It's not just soccer fans whose football fever soars during a World Cup. So does that of militant Islamists and jihadists with deadly consequences. Scores of fans have been killed since this month's kick-off of the Cup in attacks in Iraq, Kenya and Nigeria.
The attacks by the likes of the Islamic state in Iraq and Syria (ISIS), Al Shabab in Somalia and Boko Haram appear to have become a World Cup fixture with similar random slaughter having occurred during the 2010 tournament in South Africa.
They reflect the diversity of opinion among jihadists on the merits of soccer as well as a degree of opportunism among all jihadists, irrespective of their attitude towards the beautiful game, in exploiting its popularity whether by seeking to maximise publicity by targeting fans during the tournament or using it as a recruitment tool.
The attacks occurred against the backdrop of a series of statements and fatwas, religious opinions, by militant clerics, often Salafis who seek to emulate to the degree possible 7th century life at the time of the Prophet Mohammed and his immediate successors who are not jihadists, condemning soccer as an infidel game that is intended to divert the faithful from their religious obligations or create divisiveness.
What amounts to an anti-World Cup campaign remains however an uphill battle for anti-soccer jihadists and Salafis in the Middle East and Africa, a region that is as passionate about the game as it is about its adherence in whatever form to Islamic beliefs. The Saudi Gazette reported that Saudi families in the run-up to the holy month of Ramadan that starts next week were preoccupied with balancing their shopping needs with ensuring that they don't miss a World Cup match.
In stark contrast to four years ago, when the Saudi clergy rolled out in front of cafes where men gathered to watch World Cup matches mobile mosques on the backs of trucks to ensure that fans performed their daily prayers at the obligatory time, malls in Jeddah and facilities associated with the Jeddah Ghair Festival have this year set up screens broadcasting games as they are played in Brazil.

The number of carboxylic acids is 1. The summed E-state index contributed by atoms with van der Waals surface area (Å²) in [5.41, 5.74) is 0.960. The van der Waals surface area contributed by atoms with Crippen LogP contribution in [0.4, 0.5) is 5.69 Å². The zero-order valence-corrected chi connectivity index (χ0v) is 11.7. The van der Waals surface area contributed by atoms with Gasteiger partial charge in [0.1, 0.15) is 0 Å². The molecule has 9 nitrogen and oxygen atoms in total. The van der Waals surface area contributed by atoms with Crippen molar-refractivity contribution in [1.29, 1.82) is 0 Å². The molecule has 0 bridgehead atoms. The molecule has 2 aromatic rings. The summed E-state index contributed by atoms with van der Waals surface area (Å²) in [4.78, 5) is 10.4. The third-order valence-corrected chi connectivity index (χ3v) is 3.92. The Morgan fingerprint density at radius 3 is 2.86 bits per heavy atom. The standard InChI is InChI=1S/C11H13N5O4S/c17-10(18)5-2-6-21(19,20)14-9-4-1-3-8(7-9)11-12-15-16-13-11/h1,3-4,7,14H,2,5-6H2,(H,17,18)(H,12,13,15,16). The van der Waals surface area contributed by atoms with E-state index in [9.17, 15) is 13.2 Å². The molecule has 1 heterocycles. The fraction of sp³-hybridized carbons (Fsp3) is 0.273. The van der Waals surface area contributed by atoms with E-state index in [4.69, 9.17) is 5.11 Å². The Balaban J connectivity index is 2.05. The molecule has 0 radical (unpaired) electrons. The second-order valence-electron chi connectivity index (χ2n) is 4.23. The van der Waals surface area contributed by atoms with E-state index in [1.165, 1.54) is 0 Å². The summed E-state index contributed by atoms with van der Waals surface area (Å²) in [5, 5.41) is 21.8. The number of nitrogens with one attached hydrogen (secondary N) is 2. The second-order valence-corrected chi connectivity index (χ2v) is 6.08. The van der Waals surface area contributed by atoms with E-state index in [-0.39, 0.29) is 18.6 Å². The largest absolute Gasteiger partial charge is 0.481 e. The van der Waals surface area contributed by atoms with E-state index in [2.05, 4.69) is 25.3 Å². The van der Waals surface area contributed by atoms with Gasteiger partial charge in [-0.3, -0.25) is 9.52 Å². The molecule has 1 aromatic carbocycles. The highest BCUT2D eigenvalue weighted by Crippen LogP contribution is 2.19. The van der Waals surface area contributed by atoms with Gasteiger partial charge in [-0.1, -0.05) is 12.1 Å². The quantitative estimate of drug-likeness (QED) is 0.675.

Pictures distributed by ISIL of Iraqi soldiers summarily executed in Tikrit last week show men who often unsuccessfully donned soccer jerseys, some with the images of German Turkish player Mesut Ozil or Sweden's Zlatan Ibrahimovic who is of Bosnian extraction to escape the jihadist advance. In a morbid gesture, ISIS sent a video link of the beheading of an off-duty policeman to the Twitter hashtags #WorldCup and #Worldcup 2014 with the words: "This is our ball...it is made of skin."
A café in the Kenyan coastal town of Mpeketoni where fans had gathered this week to watch a World Cup match was among the targets of Al Shabab gunmen who killed 49 people in attacks on several targets in the town. The attack was reminiscent of the bombing in 2010 of two sites in the Ugandan capital of Kampala where fans had come together to enjoy the Cup's final.
Similarly, the group which at the time controlled substantial chunks of Somalia had threatened to execute anyone found watching World Cup matches on television. Somali players and sports journalists have been targeted by Al Shabab in the four years between the South Africa and Brazil World Cups. The Kampala bombings prompted the US embassy in the Ugandan capital to this month warn Americans to avoid soccer-viewing venues.
Nigerian police marked the opening of this month's World Cup with a warning that owners of bars, video halls and mass open-air soccer-screening venues and fans should be vigilant against potential attacks by Boko Haram. Authorities in Adamawa and Plateau states and the Federal Capital Territory went a step further by banning screenings of World Cup matches in public venues. Like elsewhere in Africa, those venues are the only way for fans who can't afford cable television subscriptions to see World Cup games and other major soccer matches live.
At least 21 fans were killed and 27 others injured barely a week after the security measures were announced when Boko Haram bombed a venue in Damaturu where fans had gathered to watch the match between Brazil and Mexico. A bombing a week before the announcement in Mubi in Adamawa state killed another 14 fans. Three people were killed last month in an attack on a soccer viewing venue in Jos, the capital of Plateau state and two people died in April when gunmen opened fire on a soccer-viewing venue in Yobe state.
James M. Dorsey is a Senior Fellow at the S. Rajaratnam School of International Studies (RSIS), Nanyang Technological University. He is also co-director of the University of Würzburg's Institute for Fan Culture, and the author of The Turbulent World of Middle East Soccer blog and a forthcoming book with the same title